The women's quarter-final is just about set, with Sharapova and Jelena Jankovic the latest top seeds out on Monday, while Azarenka cruised on looking like the Australian Open favourite.
‘Cosy’ Azarenka advances to Australian Open quarter-finals as Sharapova makes shock exit
Dominika Cibulkova provided another seismic shock at the Australian Open Monday as she sent injury-hobbled Maria Sharapova crashing out, just a day after Serena Williams went the same way.
The diminutive Slovakian enjoyed one of the biggest wins of her career, 3-6, 6-4, 6-1, a result which also did a big favour for defending champion Victoria Azarenka.
Azarenka, now the hot favourite as she guns for a rare hat-trick of Australian Open wins, stepped up her bid when she flattened old foe Sloane Stephens 6-3, 6-2.
“I’m glad I could find my rhythm and go for my shots. I just love playing here. It feels so cosy, it feels like home,” Azarenka said.
The Belarusian world No 2 will face either Agnieszka Radwanska or Garbine Muguruza in the quarter-finals, with Cibulkova heading into a clash with Romania’s Simona Halep, who beat No 8 seed Jelena Jankovic 6-4, 2-6, 6-0.
With Sharapova, the Russian world No 2, and top seed Williams both out, the women’s last eight has an unfamiliar feel.
Halep and Canada’s Eugenie Bouchard are both first-time Slam quarter-finalists, while neither Williams’ conquerer Ana Ivanovic nor Flavia Pennetta are regulars at the business end.
It was a dismal day for the statuesque Russian, cutting short what has been a difficult return from months out with her troublesome right shoulder injury.
Sharapova blamed her tough workouts against Karin Knapp and Alize Cornet after a left hip injury flared against Cibulkova, who was fit and motivated enough to take full advantage.
Sharapova was too strong for Cibulkova in the first set but errors crept in in the second and after the Slovak levelled at a set each, she left the court for a medical timeout.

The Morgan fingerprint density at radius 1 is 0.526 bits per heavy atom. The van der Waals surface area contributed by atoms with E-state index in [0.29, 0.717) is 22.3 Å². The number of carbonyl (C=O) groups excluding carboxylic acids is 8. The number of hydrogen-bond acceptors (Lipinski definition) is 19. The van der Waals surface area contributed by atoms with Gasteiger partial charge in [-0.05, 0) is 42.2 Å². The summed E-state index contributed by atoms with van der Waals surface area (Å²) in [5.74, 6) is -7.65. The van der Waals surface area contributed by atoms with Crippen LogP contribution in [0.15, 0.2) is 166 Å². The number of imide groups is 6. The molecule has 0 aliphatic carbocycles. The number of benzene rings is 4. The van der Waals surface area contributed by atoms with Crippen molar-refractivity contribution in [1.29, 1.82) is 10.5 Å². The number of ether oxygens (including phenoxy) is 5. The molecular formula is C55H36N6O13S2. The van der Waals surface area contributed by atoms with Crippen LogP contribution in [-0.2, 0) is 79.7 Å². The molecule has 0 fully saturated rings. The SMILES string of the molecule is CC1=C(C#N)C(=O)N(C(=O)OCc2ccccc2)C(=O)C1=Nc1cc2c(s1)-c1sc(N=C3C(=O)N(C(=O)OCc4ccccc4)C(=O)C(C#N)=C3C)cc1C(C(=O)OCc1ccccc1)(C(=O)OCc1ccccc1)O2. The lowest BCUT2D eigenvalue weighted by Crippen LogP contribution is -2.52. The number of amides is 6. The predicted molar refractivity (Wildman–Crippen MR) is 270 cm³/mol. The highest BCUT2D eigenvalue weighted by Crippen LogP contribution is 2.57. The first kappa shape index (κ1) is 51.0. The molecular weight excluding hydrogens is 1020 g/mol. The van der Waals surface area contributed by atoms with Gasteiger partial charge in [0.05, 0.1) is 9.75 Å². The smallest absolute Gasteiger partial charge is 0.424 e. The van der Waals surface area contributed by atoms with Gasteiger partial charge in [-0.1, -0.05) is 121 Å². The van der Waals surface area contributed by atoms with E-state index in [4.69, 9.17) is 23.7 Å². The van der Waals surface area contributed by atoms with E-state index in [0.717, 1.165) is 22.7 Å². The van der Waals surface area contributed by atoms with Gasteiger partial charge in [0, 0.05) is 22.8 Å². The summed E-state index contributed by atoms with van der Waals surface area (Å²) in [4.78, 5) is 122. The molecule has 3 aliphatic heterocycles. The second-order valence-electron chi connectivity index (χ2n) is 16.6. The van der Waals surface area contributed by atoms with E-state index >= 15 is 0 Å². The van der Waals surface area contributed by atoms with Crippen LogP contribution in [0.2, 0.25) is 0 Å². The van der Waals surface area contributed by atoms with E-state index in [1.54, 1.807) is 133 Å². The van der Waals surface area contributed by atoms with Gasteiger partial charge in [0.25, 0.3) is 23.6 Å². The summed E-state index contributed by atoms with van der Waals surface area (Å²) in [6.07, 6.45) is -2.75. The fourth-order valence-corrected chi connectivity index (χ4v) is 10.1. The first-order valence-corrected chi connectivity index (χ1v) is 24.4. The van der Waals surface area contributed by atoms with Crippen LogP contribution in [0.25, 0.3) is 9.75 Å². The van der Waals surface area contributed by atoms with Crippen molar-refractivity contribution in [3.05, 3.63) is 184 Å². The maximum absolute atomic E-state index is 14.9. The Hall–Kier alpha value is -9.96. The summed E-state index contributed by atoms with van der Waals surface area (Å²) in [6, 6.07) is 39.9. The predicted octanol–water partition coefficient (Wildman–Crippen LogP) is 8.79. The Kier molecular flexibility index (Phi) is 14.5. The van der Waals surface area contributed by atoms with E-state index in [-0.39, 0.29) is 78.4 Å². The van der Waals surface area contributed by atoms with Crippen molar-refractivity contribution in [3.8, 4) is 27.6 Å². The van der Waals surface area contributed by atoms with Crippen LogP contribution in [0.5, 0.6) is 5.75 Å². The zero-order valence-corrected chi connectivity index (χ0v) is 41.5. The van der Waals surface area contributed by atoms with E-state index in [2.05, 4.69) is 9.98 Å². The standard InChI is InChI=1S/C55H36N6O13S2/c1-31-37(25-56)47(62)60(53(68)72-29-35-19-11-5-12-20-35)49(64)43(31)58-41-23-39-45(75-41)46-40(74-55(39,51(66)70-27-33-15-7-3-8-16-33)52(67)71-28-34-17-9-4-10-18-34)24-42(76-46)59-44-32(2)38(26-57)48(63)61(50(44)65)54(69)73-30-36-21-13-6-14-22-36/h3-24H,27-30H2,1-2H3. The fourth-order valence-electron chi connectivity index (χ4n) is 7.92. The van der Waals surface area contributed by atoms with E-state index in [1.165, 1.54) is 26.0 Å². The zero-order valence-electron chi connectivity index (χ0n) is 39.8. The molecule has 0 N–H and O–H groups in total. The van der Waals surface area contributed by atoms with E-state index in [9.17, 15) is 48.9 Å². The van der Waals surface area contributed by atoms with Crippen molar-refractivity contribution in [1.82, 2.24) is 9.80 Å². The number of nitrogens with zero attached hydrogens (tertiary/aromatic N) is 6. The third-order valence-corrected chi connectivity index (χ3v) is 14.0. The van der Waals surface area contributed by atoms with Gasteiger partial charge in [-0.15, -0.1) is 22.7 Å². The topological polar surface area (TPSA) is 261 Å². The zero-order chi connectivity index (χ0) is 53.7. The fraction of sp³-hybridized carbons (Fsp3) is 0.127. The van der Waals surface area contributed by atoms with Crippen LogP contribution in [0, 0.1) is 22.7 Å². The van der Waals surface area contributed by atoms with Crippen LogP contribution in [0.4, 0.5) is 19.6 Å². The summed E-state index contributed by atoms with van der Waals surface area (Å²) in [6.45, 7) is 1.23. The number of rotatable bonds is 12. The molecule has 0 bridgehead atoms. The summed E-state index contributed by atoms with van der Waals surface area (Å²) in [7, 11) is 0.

And Sharapova, rated as the world’s highest paid female athlete, succumbed tamely in the third set as she conceded three breaks to keep her search for a fifth major title on hold.
“I think it’s a success (the tournament) in terms of that I’m back and that I’m healthy. That’s quite important. Otherwise I wouldn’t give myself a chance to play,” she said.
“So on that note, yeah, I have to look at the positives and see where I have come from in four or five months. I haven’t played a lot of tennis in those six months.”
Cibulkova had never been beyond the fourth round in six previous attempts in Melbourne, although she has made the last eight at all the other three Grand Slams.
“I was 100 percent sure I could win. I never doubted myself even when I lost the first set,” said the 20th seed. “I knew what I needed to do. The most important thing is to believe in yourself.”
Azarenka later coasted past Stephens, erasing memories of last year’s semi-final when she was accused of gamesmanship and slow-handclapped by the crowd after taking a medical timeout at a crucial moment.
The women’s quarter-finals will include, at most, just three of the top-8 seeds, and possibly only two. No 14 Ana Ivanovic (def. No 1 Serena Williams) faces No 30 Eugenie Bouchard, who came out of 7-seed Sara Errani’s section. Errani lost in the first round to German Julia Gorges.
Fourth-seeded Chinese Li Na faces No 28 Italian Flavia Pennetta, who emerged from 6 seed Petra Kvitova’s section. Kvitova was also a first-round loser, to Thailand’s Luksika Kumkhum.
Halep and Cibulkova took care of Jankovic and Sharapova, and Radwanska will look to avoid the fate of some of her similarly high-rated peers against Muguruza.